• Other clinical findings associated with PNH are cytopenias, smooth muscle dystonias (due to lack of NO, erectile dysfunction/dysphagia/abdominal pain)
  • Nocturnal hemolysis is thought to be due to intestinal absorption of LPS, a complement activator, at night
  • The pathophysiology of PNH is an acquired mutation causing lack of formation of phosphatidyllinositol (PGI) anchor on RBCS which present the CD59 and CD55 epitopes. Flow cytometry in PNH shows a lack of CD59 and CD55 cells. The lack of these markers causes the cells to be vulnerable to complement mediated lysis.
  • Eculuzimab blocks complement C5 thereby blocking destruction of RBCs. Patients on this medication are at risk for infections due to encapsulated organisms (ie Strep Pneumo, Neisseria meningitidis, Haemophilus influenza etc). Note this drug is 10,000 bucks a pop (infusion every 2 weeks)!

Morning Report CML 5/2/16

  • The natural history of Chronic Myeloid Leukemia is the chronic phase, accelerated phase, and the blast phase.
    • Chronic Phase: This is generally stable, chronic disease and patients can be asymptomatic. Often they are picked up on routine blood count showing leukocytosis. There is a 6% 5 year risk of progressing to blast phase when they are treated with Imatinib.
    • Accelerated Phase: This is when blasts are detected but they haven’t reached a high level of > 20%.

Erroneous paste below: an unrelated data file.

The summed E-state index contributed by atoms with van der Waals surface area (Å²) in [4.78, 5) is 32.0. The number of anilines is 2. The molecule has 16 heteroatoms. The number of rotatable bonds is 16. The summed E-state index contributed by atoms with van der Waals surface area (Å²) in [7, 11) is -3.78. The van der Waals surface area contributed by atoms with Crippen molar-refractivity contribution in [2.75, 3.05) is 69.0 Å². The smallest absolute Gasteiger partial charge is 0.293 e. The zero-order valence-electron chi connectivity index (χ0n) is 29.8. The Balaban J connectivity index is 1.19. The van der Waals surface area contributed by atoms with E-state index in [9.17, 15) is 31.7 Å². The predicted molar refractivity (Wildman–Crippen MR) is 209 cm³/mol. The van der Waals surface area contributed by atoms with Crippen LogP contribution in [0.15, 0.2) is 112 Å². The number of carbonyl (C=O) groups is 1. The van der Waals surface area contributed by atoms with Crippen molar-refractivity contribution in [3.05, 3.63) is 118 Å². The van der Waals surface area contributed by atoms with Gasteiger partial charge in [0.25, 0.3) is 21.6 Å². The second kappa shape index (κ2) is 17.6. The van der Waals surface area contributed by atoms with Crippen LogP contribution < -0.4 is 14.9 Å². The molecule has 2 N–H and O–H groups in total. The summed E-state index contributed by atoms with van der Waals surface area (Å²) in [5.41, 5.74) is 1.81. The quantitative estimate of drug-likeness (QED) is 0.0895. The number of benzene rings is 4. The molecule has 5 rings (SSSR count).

• Blast Phase: This is conversion of CML to acute leukemia with > 20% blasts on peripheral smear or bone marrow. About 70% present with AML blast crisis and roughly 30% with ALL blast crisis. Treatment depends on whether flow cytometry/analysis shows AML or ALL.
  • Imatinib (Gleevec) is a first generation tyrosine kinase inhibitor. It is used for patients with chronic CML to help prevent progression to blast phase. Side effects include pulmonary edema, peripheral edema, muscle cramps, QTC prolongation, arrhythmias, among others.
  • Leukostasis which is defined as hyperleukocytosis (>50K WBC) with symptoms including CNS, respiratory, and cardiac. There are various thresholds for initiating leukapharesis depending on the type of leukemia, presence of symptoms, and level of WBC elevation. In general, AML is more likely than ALL to cause leukostasis. The acute leukemia’s are more likely to cause leukostasis than the chronic leukemias.
  • Leukopharesis can have serious side effects so only used when absolutely necessary.
  • Hydroxyurea blocks DNA synthesis and can be use in myeloproliferative disorders and CML. Of note also used in sickle cell disease as it increased Fetal Hemoglobin levels.
  • Clinical Pearl: ALL is more likely than AML to present with tumor lysis syndrome.